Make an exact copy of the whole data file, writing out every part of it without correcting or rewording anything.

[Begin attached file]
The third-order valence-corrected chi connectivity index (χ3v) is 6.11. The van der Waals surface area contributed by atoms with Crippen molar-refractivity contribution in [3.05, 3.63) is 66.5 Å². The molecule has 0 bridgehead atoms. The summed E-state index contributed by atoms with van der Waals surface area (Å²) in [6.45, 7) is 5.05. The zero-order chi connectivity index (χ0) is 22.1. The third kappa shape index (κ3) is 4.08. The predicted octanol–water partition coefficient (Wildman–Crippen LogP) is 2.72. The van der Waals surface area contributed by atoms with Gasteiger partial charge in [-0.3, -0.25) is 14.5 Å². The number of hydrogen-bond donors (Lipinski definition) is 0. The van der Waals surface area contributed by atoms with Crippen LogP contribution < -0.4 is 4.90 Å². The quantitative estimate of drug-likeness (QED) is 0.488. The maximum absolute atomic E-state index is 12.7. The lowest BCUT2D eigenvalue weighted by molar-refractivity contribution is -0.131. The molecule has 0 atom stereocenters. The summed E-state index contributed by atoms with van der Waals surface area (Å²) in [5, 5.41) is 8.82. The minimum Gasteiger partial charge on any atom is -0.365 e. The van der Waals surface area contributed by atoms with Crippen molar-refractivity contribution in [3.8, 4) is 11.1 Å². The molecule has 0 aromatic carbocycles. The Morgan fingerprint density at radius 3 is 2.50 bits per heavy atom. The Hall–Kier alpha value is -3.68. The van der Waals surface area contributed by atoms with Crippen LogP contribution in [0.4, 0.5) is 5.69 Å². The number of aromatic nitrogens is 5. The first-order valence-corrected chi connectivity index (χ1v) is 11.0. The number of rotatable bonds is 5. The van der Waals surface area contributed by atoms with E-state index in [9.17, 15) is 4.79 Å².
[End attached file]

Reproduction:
The third-order valence-corrected chi connectivity index (χ3v) is 6.11. The van der Waals surface area contributed by atoms with Crippen molar-refractivity contribution in [3.05, 3.63) is 66.5 Å². The molecule has 0 bridgehead atoms. The summed E-state index contributed by atoms with van der Waals surface area (Å²) in [6.45, 7) is 5.05. The zero-order chi connectivity index (χ0) is 22.1. The third kappa shape index (κ3) is 4.08. The predicted octanol–water partition coefficient (Wildman–Crippen LogP) is 2.72. The van der Waals surface area contributed by atoms with Gasteiger partial charge in [-0.3, -0.25) is 14.5 Å². The number of hydrogen-bond donors (Lipinski definition) is 0. The van der Waals surface area contributed by atoms with Crippen LogP contribution < -0.4 is 4.90 Å². The quantitative estimate of drug-likeness (QED) is 0.488. The maximum absolute atomic E-state index is 12.7. The lowest BCUT2D eigenvalue weighted by molar-refractivity contribution is -0.131. The molecule has 0 atom stereocenters. The summed E-state index contributed by atoms with van der Waals surface area (Å²) in [5, 5.41) is 8.82. The minimum Gasteiger partial charge on any atom is -0.365 e. The van der Waals surface area contributed by atoms with Crippen molar-refractivity contribution in [3.8, 4) is 11.1 Å². The molecule has 0 aromatic carbocycles. The Morgan fingerprint density at radius 3 is 2.50 bits per heavy atom. The Hall–Kier alpha value is -3.68. The van der Waals surface area contributed by atoms with Crippen LogP contribution in [0.4, 0.5) is 5.69 Å². The number of aromatic nitrogens is 5. The first-order valence-corrected chi connectivity index (χ1v) is 11.0. The number of rotatable bonds is 5. The van der Waals surface area contributed by atoms with E-state index in [9.17, 15) is 4.79 Å².